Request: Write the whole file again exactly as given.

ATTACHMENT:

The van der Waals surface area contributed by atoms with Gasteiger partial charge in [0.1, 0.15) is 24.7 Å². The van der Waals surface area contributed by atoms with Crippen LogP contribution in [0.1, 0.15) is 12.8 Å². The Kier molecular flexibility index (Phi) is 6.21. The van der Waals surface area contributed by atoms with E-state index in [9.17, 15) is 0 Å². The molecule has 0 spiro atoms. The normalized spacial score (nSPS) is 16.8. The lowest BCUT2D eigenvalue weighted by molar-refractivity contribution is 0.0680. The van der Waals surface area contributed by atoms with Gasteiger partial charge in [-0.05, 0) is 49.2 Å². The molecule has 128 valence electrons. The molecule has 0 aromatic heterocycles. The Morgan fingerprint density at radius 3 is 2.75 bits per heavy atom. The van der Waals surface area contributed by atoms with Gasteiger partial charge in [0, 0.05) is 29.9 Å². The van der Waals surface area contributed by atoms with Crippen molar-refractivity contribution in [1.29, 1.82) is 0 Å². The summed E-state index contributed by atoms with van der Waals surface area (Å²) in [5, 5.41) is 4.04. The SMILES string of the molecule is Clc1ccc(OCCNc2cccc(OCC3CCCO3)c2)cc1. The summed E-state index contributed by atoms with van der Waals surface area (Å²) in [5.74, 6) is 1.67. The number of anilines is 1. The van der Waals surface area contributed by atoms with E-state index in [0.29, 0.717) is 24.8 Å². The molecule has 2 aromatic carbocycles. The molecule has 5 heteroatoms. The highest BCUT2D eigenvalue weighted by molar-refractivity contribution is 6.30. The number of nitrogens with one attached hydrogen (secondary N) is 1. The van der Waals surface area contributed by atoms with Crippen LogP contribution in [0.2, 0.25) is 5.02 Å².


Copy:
The van der Waals surface area contributed by atoms with Gasteiger partial charge in [0.1, 0.15) is 24.7 Å². The van der Waals surface area contributed by atoms with Crippen LogP contribution in [0.1, 0.15) is 12.8 Å². The Kier molecular flexibility index (Phi) is 6.21. The van der Waals surface area contributed by atoms with E-state index in [9.17, 15) is 0 Å². The molecule has 0 spiro atoms. The normalized spacial score (nSPS) is 16.8. The lowest BCUT2D eigenvalue weighted by molar-refractivity contribution is 0.0680. The van der Waals surface area contributed by atoms with Gasteiger partial charge in [-0.05, 0) is 49.2 Å². The molecule has 128 valence electrons. The molecule has 0 aromatic heterocycles. The Morgan fingerprint density at radius 3 is 2.75 bits per heavy atom. The van der Waals surface area contributed by atoms with Gasteiger partial charge in [0, 0.05) is 29.9 Å². The van der Waals surface area contributed by atoms with Crippen molar-refractivity contribution in [1.29, 1.82) is 0 Å². The summed E-state index contributed by atoms with van der Waals surface area (Å²) in [5, 5.41) is 4.04. The SMILES string of the molecule is Clc1ccc(OCCNc2cccc(OCC3CCCO3)c2)cc1. The summed E-state index contributed by atoms with van der Waals surface area (Å²) in [5.74, 6) is 1.67. The number of anilines is 1. The van der Waals surface area contributed by atoms with E-state index in [0.29, 0.717) is 24.8 Å². The molecule has 2 aromatic carbocycles. The molecule has 5 heteroatoms. The highest BCUT2D eigenvalue weighted by molar-refractivity contribution is 6.30. The number of nitrogens with one attached hydrogen (secondary N) is 1. The van der Waals surface area contributed by atoms with Crippen LogP contribution in [0.2, 0.25) is 5.02 Å².